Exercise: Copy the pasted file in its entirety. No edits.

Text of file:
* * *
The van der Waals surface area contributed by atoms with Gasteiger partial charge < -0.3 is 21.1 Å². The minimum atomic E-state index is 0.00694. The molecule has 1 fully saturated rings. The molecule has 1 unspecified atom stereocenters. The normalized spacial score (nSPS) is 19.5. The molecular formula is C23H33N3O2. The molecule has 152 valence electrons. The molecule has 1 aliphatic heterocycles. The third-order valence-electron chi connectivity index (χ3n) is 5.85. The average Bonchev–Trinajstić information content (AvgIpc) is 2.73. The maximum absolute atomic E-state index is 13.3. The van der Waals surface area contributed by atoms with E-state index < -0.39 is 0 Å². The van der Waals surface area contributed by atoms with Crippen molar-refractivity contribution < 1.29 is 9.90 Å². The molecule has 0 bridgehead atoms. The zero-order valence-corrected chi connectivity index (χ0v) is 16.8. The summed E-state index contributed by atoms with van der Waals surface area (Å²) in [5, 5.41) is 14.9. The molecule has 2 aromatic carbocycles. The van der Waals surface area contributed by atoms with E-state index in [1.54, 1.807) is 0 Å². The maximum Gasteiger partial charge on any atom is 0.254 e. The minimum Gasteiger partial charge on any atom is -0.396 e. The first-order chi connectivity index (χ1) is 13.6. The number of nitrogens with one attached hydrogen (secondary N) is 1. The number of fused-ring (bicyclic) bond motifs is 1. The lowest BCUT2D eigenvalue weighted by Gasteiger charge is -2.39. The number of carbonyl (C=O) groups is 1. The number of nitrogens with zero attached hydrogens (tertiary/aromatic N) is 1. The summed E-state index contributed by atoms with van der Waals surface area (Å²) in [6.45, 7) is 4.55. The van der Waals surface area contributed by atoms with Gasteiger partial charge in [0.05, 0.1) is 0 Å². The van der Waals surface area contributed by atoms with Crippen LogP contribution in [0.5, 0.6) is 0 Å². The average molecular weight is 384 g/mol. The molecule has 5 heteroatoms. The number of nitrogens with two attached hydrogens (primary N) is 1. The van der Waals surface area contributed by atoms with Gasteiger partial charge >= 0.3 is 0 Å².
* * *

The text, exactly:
The van der Waals surface area contributed by atoms with Gasteiger partial charge < -0.3 is 21.1 Å². The minimum atomic E-state index is 0.00694. The molecule has 1 fully saturated rings. The molecule has 1 unspecified atom stereocenters. The normalized spacial score (nSPS) is 19.5. The molecular formula is C23H33N3O2. The molecule has 152 valence electrons. The molecule has 1 aliphatic heterocycles. The third-order valence-electron chi connectivity index (χ3n) is 5.85. The average Bonchev–Trinajstić information content (AvgIpc) is 2.73. The maximum absolute atomic E-state index is 13.3. The van der Waals surface area contributed by atoms with E-state index < -0.39 is 0 Å². The van der Waals surface area contributed by atoms with Crippen molar-refractivity contribution < 1.29 is 9.90 Å². The molecule has 0 bridgehead atoms. The zero-order valence-corrected chi connectivity index (χ0v) is 16.8. The summed E-state index contributed by atoms with van der Waals surface area (Å²) in [5, 5.41) is 14.9. The molecule has 2 aromatic carbocycles. The van der Waals surface area contributed by atoms with E-state index in [1.54, 1.807) is 0 Å². The maximum Gasteiger partial charge on any atom is 0.254 e. The minimum Gasteiger partial charge on any atom is -0.396 e. The first-order chi connectivity index (χ1) is 13.6. The number of nitrogens with one attached hydrogen (secondary N) is 1. The number of fused-ring (bicyclic) bond motifs is 1. The lowest BCUT2D eigenvalue weighted by Gasteiger charge is -2.39. The number of carbonyl (C=O) groups is 1. The number of nitrogens with zero attached hydrogens (tertiary/aromatic N) is 1. The summed E-state index contributed by atoms with van der Waals surface area (Å²) in [6.45, 7) is 4.55. The van der Waals surface area contributed by atoms with Gasteiger partial charge in [0.05, 0.1) is 0 Å². The van der Waals surface area contributed by atoms with Crippen LogP contribution in [0.5, 0.6) is 0 Å². The average molecular weight is 384 g/mol. The molecule has 5 heteroatoms. The number of nitrogens with two attached hydrogens (primary N) is 1. The van der Waals surface area contributed by atoms with Gasteiger partial charge >= 0.3 is 0 Å².